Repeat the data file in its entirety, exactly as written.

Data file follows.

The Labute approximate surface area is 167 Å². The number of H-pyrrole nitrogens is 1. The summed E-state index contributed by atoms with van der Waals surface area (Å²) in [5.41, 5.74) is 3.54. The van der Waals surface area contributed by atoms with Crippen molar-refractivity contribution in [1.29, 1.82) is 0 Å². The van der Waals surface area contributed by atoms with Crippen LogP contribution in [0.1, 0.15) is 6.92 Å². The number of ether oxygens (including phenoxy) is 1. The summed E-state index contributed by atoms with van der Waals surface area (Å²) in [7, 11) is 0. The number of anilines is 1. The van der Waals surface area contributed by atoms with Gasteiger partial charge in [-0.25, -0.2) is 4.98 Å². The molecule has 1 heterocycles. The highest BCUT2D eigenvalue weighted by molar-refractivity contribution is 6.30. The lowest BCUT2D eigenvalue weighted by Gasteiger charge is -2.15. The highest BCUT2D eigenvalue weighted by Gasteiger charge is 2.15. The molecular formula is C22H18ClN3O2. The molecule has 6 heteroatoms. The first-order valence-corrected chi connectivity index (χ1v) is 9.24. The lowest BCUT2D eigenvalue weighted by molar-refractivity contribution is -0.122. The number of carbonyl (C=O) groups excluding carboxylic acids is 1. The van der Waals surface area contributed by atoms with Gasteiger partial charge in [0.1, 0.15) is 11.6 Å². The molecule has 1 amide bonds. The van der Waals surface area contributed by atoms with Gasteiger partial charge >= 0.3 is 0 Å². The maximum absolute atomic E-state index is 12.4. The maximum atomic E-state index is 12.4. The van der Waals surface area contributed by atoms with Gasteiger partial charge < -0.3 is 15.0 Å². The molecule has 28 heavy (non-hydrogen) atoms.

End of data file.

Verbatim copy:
The Labute approximate surface area is 167 Å². The number of H-pyrrole nitrogens is 1. The summed E-state index contributed by atoms with van der Waals surface area (Å²) in [5.41, 5.74) is 3.54. The van der Waals surface area contributed by atoms with Crippen molar-refractivity contribution in [1.29, 1.82) is 0 Å². The van der Waals surface area contributed by atoms with Crippen LogP contribution in [0.1, 0.15) is 6.92 Å². The number of ether oxygens (including phenoxy) is 1. The summed E-state index contributed by atoms with van der Waals surface area (Å²) in [7, 11) is 0. The number of anilines is 1. The van der Waals surface area contributed by atoms with Gasteiger partial charge in [-0.25, -0.2) is 4.98 Å². The molecule has 1 heterocycles. The highest BCUT2D eigenvalue weighted by molar-refractivity contribution is 6.30. The lowest BCUT2D eigenvalue weighted by Gasteiger charge is -2.15. The highest BCUT2D eigenvalue weighted by Gasteiger charge is 2.15. The molecular formula is C22H18ClN3O2. The molecule has 6 heteroatoms. The first-order valence-corrected chi connectivity index (χ1v) is 9.24. The lowest BCUT2D eigenvalue weighted by molar-refractivity contribution is -0.122. The number of carbonyl (C=O) groups excluding carboxylic acids is 1. The van der Waals surface area contributed by atoms with Gasteiger partial charge in [0.1, 0.15) is 11.6 Å². The molecule has 1 amide bonds. The van der Waals surface area contributed by atoms with Gasteiger partial charge >= 0.3 is 0 Å². The maximum absolute atomic E-state index is 12.4. The maximum atomic E-state index is 12.4. The van der Waals surface area contributed by atoms with Gasteiger partial charge < -0.3 is 15.0 Å². The molecule has 28 heavy (non-hydrogen) atoms.